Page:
Last week I worked remotely at Sea Ranch, a breathtaking community on the ocean cliffs, north of San Francisco. The first thing I do when I enter a newly rented house is to check out the book shelves. Spotting a copy of Nora Ephron’s “I Feel Bad About my Neck: And Other Thoughts on Being a Woman,” I immediately curled into a comfy lounge chair and read the book on the spot. I was in the perfect mood for a lightweight, humorous read about aging and death. Plus, I adore Nora Ephron.
Back in 2006 when “I Feel Bad About My Neck ” first came out, my neck was not on my radar yet. But the title caught my attention. Maybe it was my “woman’s intuition” about what was to come. Now, 10 years later, my aging neck is unquestionably something I am aware of. Hence, the book was all the more appealing to me.
The first chapter, which bears the same title as the book, was a lackluster start. It had more of a stand-up comedy performance cadence than what I expected and anticipated. But as I read further, Nora altered her writing style and became the satisfyingly, smart and funny Nora I was longing for.
As I read the book, I experienced a number of full-up, burst-out loud laughs. But what I loved most was Nora’s painfully honest tips and stories about aging. She’s so honest that I felt the sisterhood that all women belong to at some point when we realize age has crept up on us, seemingly overnight.
The meat of “I Feel Bad About My Neck” is Nora Ephron’s life in Manhattan. And I could wax on here about how it paralleled mine just a decade earlier. I relished the same love of cooking, the latest cookbooks, fun dinner parties and the nuances of Manhattan life. But instead I will leap ahead to her last chapter, “Considering the Alternative.”
I found that, just as the first chapter of the book is different in tone, so is the last. Nora speaks with love of how she lost her best friend Judy to cancer in one incredibly short year. “She is my phantom limb, and I can’t believe I’m here without her,” she writes, adding that she “…meant to have a conversation with Judy about death. But of course, once they found the lump, there was no having the conversation.”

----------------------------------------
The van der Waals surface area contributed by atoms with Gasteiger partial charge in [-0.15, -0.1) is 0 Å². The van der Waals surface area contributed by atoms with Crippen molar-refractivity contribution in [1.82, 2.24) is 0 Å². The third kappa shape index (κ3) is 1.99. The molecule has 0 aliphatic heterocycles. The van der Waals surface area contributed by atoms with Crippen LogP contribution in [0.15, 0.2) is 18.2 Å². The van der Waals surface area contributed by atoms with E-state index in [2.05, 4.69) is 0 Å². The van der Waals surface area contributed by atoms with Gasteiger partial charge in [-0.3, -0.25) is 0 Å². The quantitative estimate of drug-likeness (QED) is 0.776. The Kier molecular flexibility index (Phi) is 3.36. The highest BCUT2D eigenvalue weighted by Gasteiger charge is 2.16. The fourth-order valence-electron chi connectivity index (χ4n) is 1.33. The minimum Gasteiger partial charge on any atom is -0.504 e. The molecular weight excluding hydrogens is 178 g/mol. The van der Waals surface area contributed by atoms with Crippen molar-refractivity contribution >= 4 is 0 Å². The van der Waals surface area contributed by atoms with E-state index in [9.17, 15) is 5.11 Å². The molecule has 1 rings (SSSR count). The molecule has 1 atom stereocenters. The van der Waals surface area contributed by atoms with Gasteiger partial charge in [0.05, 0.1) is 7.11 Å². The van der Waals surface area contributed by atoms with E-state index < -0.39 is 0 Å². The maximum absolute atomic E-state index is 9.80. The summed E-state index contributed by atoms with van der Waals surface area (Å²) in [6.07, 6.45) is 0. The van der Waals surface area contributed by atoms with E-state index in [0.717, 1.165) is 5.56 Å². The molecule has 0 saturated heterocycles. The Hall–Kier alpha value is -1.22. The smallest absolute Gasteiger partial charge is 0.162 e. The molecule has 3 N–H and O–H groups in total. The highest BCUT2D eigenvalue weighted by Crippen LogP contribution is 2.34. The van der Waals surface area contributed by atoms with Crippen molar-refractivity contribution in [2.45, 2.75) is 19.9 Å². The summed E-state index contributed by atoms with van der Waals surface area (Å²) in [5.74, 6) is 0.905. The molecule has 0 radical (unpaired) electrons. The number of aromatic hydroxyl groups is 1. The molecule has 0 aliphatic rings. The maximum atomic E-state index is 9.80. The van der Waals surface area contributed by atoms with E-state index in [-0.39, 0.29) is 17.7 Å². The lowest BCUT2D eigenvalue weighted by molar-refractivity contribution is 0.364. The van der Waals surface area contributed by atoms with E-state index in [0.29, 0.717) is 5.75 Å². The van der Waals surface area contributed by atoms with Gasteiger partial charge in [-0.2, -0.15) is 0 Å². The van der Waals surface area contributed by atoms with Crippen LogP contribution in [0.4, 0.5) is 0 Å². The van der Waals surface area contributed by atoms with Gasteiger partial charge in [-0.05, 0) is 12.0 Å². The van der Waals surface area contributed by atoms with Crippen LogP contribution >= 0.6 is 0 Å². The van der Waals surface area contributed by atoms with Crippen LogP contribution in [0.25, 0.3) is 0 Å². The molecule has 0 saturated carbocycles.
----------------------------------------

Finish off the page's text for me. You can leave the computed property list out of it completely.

Then she adds “I have her white cashmere shawl. I wore it for days after her death. I wrapped myself up in it; I even slept in it. But now I can’t bear to wear it because it feels as if that’s all there is left of my Judy.” And with that admission, Nora unexpectedly grabs our hearts as she shares her loss. We meet the serious Nora who is struggling to be funny and wrangling with death that has suddenly become a part of her life.
Nora writes “I am dancing around the D word, but I don’t mean to be coy. When you cross into your sixties, your odds of dying — or of merely getting horribly sick on the way to dying — spikes.” She is glib, heartfelt and painfully honest all rolled into one. Naturally she explores the topic of death. She was our most-willing-to-talk-about-anything, beloved, female American comedian of the boomer generation.
Still, Nora tries her best to be humorous, to take the edge off of one of life’s most difficult topics. After all, death is final, and she has experienced the loss of more friends than she would like to discuss. Death is coming at her and she can’t stop it. But she also does her best to show us that you can try to look at death in a somewhat of a humorous light.
At some point in the book she also gets nostalgic and asks a lot of good questions. But she has few answers because, well, there are none, and because, “In a few minutes I will be through with writing this piece, and I will go back to life itself.”
I finished reading “I Feel Bad About My Neck” wishing it was longer, but completely aware that the next unwritten chapter was the last chapter in her life. Nora is now gone, and I’m sad because I’m right behind her and arriving at the age where I will lose family and friends too. I talk about dying more than she did, but it’s still a hard reality to face.
If Nora was great about one thing in life, it was facing reality head on and making fun of it. Thanks, Nora, for bravely facing death for us too. I loved you and will miss you terribly.